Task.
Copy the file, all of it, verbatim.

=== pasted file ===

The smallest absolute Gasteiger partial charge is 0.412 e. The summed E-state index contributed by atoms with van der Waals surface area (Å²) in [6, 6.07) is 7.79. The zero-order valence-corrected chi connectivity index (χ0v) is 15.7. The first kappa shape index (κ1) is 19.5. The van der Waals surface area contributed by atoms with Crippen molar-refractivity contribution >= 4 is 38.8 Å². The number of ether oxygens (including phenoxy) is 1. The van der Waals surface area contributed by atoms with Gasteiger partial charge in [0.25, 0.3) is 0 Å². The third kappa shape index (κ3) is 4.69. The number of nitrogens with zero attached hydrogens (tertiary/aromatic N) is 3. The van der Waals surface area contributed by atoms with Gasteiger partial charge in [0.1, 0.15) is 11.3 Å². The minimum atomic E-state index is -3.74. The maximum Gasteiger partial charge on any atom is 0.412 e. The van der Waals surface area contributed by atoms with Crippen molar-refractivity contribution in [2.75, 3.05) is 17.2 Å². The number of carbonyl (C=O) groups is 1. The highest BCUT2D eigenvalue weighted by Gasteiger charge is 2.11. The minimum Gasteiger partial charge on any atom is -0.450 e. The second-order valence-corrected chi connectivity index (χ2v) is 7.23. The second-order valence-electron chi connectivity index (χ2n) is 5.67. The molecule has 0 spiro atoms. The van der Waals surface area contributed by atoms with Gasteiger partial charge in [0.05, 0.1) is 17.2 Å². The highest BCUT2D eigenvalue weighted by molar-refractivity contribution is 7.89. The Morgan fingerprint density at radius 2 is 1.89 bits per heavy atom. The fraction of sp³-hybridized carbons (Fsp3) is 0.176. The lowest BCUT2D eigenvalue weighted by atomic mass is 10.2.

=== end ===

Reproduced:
The smallest absolute Gasteiger partial charge is 0.412 e. The summed E-state index contributed by atoms with van der Waals surface area (Å²) in [6, 6.07) is 7.79. The zero-order valence-corrected chi connectivity index (χ0v) is 15.7. The first kappa shape index (κ1) is 19.5. The van der Waals surface area contributed by atoms with Crippen molar-refractivity contribution >= 4 is 38.8 Å². The number of ether oxygens (including phenoxy) is 1. The van der Waals surface area contributed by atoms with Gasteiger partial charge in [0.25, 0.3) is 0 Å². The third kappa shape index (κ3) is 4.69. The number of nitrogens with zero attached hydrogens (tertiary/aromatic N) is 3. The van der Waals surface area contributed by atoms with Gasteiger partial charge in [0.1, 0.15) is 11.3 Å². The minimum atomic E-state index is -3.74. The maximum Gasteiger partial charge on any atom is 0.412 e. The van der Waals surface area contributed by atoms with Crippen molar-refractivity contribution in [2.75, 3.05) is 17.2 Å². The number of carbonyl (C=O) groups is 1. The highest BCUT2D eigenvalue weighted by Gasteiger charge is 2.11. The minimum Gasteiger partial charge on any atom is -0.450 e. The second-order valence-corrected chi connectivity index (χ2v) is 7.23. The second-order valence-electron chi connectivity index (χ2n) is 5.67. The molecule has 0 spiro atoms. The van der Waals surface area contributed by atoms with Gasteiger partial charge in [0.05, 0.1) is 17.2 Å². The highest BCUT2D eigenvalue weighted by molar-refractivity contribution is 7.89. The Morgan fingerprint density at radius 2 is 1.89 bits per heavy atom. The fraction of sp³-hybridized carbons (Fsp3) is 0.176. The lowest BCUT2D eigenvalue weighted by atomic mass is 10.2.